Thursday, 3 November 2016

Warminster to Corton (Wessex Ridgeway [Wiltshire] 7)

Battlesbury Hill

Back on the Wessex Ridgeway after a break of five months, we resume the route on the north of Warminster by the West Wilts Golf Club and take a route heading south east through a small housing estate. Reaching a road, we turn left along the side of the vast Army Training Centre and and then right to climb Battlesbury Hill with its Iron Age hill fort.

We are now back on the south east line we started on and on the far side of Battlesbury (208m)there is a nice view across to Middle Hill, with its two lonely trees and an area of Strip Lynchets over to the left. They are the result of ancient farming methods, although there is some debate about they were deliberately created (like the terraces found in countries around the Mediterrranean) or were the by-product of slippage of soil loosened by ploughing.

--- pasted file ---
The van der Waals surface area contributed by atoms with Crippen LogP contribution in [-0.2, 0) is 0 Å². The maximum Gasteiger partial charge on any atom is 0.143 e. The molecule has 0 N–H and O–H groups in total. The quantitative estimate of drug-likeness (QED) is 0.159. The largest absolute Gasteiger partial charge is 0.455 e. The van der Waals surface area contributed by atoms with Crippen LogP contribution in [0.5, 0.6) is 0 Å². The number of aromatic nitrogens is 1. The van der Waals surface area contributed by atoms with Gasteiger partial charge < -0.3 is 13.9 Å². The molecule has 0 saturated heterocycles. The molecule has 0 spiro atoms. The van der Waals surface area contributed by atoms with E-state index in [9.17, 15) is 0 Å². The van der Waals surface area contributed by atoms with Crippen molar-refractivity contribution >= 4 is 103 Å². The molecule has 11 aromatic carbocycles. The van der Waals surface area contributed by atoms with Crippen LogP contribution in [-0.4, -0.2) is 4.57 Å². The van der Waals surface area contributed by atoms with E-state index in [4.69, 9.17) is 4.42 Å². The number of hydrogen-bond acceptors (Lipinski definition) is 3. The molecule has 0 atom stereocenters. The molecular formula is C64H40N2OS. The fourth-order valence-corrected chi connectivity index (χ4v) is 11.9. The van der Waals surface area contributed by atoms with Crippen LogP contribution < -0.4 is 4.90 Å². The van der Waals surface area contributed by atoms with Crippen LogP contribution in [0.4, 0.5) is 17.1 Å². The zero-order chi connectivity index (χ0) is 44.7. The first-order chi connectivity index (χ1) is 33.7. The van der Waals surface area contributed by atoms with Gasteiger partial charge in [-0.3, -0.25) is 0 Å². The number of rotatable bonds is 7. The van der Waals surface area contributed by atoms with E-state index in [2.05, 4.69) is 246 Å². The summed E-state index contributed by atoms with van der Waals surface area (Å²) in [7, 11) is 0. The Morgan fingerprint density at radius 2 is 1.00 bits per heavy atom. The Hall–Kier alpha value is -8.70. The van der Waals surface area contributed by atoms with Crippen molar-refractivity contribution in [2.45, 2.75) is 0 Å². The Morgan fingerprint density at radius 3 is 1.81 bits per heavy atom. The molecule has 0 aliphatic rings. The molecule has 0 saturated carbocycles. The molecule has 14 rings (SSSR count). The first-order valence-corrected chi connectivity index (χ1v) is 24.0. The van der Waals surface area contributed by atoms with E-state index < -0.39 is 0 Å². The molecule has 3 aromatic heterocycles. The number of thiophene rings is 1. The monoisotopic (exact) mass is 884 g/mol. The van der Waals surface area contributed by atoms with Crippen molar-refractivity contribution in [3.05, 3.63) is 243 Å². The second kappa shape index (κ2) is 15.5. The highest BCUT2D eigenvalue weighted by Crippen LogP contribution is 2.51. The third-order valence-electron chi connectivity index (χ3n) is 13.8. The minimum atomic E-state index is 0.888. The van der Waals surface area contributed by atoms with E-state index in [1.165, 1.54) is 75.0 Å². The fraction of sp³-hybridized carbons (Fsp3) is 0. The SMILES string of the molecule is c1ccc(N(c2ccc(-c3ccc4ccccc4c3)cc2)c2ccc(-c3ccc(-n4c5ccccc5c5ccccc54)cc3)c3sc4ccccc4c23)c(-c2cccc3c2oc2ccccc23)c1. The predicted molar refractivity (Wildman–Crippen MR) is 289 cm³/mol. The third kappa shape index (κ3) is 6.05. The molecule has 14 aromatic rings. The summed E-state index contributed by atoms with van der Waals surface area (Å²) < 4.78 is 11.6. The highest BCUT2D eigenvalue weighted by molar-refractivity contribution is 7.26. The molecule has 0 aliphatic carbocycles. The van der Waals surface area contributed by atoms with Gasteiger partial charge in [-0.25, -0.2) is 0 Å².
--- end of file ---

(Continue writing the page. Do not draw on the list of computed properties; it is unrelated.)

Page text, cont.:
We crossed the low-lying area in front of Middle Hill and followed a line to the right of the trees to climb a third hill, Scratchbury Hill. This is the view back.

We were now on a high ridge, still heading south east. We passed a small tumulus with a helpful sign advising tank crews that they were not to shell it or drive over it and then passed through a narrow strip of woodland.

We turned right immediately on the other side and headed downhill towards the village of Heytesbury. Our first sight was of the church through some nice autumn foliage.

After crossing the busy A36 we found ourselves in the village centre and walked along the High St to get a closer view of the church (of St Peter and St Paul). It dates from the 13th-14th centuries, but was in Pevsner's view over-restored in the 19th century by William Butterfield. It is "externally more rewarding from a distance than from near by".

Further along the High St is the former Lockup.

And at the end is the Hospital of St John and St Katherine. This almshouse dates from 1449 and was founded by Walter, Lord Hungerford, Treasurer of England. It was rebuilt in 1769 and modified internally in 1962.

We were now at the start of the Wylye Valley and soon reached the banks of this attractive stream.

Another mile or so brought us across fields to the edge of the village of Corton and then to The Dove pub where we enjoyed an excellent lunch.

Conditions: not too cold, cloudy.

Distance: 6.8 miles.

Map: Explorer 143 (Warminster & Trowbridge).

Rating: four stars.

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